IPL re-issuing tenders makes bidders comfortable

Bowing to criticism of  the $1 billion net worth criterion for the bidders, the Indian Premier League, on Sunday, cancelled the existing tender for two new franchises and decided to re-issue a new one on March 9 with relaxed pre-conditions.  IPL chairman Lalit Modi  said the reporters after the governing council  meeting, that new bids will be issued on March 9th and the fresh bids are to be submitted before 10 A.M March 21st and the tenders will be opened by 11 A.M on the same day.   

The minimum bidding amount, however remains the same as $225 and the existing tenders were not opened and were returned back to the bidders.The new process will have the following amended rules.

  • The condition of bidders having a net worth of $1 billion was removed from the new tender.
  •  The Governing Council reduced the $100 million refundable deposit was reduced to $10 million to be submitted by 20th.
  • Modi also said that 100 per cent bank guarantee demanded from the bidders when they are successful has been reduced to 10 per cent rolling back guarantee to be paid within 48 hours which is on par with the first tendering process.

It was a reversal of Modi’s stand that the high entry fee was a means of keeping away frivolous investors. “We put a high-end clause for entry because we need to get solid companies,” he had told in a press meet on Saturday. “This business requires a long gestation period and that is the reason we want to secure ourselves. The BCCI always secures itself.”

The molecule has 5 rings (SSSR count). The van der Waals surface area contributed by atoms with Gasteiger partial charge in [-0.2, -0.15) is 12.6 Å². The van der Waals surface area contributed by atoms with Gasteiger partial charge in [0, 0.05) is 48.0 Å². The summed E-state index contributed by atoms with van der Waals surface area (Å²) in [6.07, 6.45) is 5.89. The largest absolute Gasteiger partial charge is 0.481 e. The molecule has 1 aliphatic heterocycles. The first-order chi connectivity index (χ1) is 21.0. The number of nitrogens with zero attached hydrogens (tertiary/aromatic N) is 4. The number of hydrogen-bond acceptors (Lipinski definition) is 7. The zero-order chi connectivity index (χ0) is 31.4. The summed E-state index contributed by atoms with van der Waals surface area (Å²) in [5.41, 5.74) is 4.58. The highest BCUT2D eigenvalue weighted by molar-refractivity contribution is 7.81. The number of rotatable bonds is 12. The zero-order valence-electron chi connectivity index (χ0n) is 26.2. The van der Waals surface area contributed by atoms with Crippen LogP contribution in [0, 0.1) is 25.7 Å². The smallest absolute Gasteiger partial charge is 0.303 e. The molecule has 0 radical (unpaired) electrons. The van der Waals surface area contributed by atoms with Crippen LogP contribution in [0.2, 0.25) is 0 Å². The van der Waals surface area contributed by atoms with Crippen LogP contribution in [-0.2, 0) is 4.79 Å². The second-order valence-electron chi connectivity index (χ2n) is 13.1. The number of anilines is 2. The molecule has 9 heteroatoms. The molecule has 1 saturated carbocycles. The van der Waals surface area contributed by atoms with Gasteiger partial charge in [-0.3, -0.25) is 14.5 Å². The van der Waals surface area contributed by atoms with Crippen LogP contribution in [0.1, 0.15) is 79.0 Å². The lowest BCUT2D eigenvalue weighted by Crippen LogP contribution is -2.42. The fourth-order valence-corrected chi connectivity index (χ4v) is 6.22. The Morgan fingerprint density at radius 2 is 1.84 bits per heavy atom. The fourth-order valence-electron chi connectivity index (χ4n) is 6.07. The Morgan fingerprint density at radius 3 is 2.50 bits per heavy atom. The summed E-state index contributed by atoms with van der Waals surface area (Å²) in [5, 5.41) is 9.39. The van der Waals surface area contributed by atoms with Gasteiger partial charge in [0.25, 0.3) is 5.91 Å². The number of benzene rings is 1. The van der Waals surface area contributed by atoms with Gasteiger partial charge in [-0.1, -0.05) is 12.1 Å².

The IPL Chairman said that he was disappointed with the cancellation of tenders, but  it was the decision of the Governing Council. In his words, “Of course I am disappointed. But it was the decision of the governing council”.  

“We received letters from many companies who expressed interest but said that the $1 billion (Rs 4,500 crore) net worth criteria, which owners of existing franchises had not been asked for, was a problem. They asked why they were being asked for the new criteria, which eliminates them from bidding. Hence the clause has been amended,” IPL Chairman Lalit Modi said after the meeting.    

This proves that the IPL Governing Council had over-estimated the the viability of its terms and conditions for potential franchise owners.It also gave credence to the claim made on Friday by Priyadarshan, a film director, that the $1 billion clause was unviable and had put him off bidding for a franchise.       

Eventually, there were only three bidders left, with the first one being a consortium of Saif Ali Khan (son of former Indian Captain MAK Pataudi), Kareena Kapoor and her sister Karishma Kapoor,  Pune’s Panchshil group of industries and Venugopal Dhoot, owner of electronics manufacturer Videocon, who were bidding from Pune. The second one being the Adani Group for Ahmedabad and the third one was the Jaypee group for an undisclosed venue.  

The cities in the fray were Pune, Ahmedabad, Nagpur, Kanpur, Dharamsala, Vizag, Rajkot, Cuttack, Baroda, Kochi, Indore and Gwalior. The base price for the bid is more than four times the value set in January 2008, when the original eight franchises were auctioned. Other terms and conditions were similarly stringent – all bidders had to stump up a returnable deposit of $100 million before the bid, as against the $5 million (approximately) stipulated in 2008.

By: Ganta Rakesh

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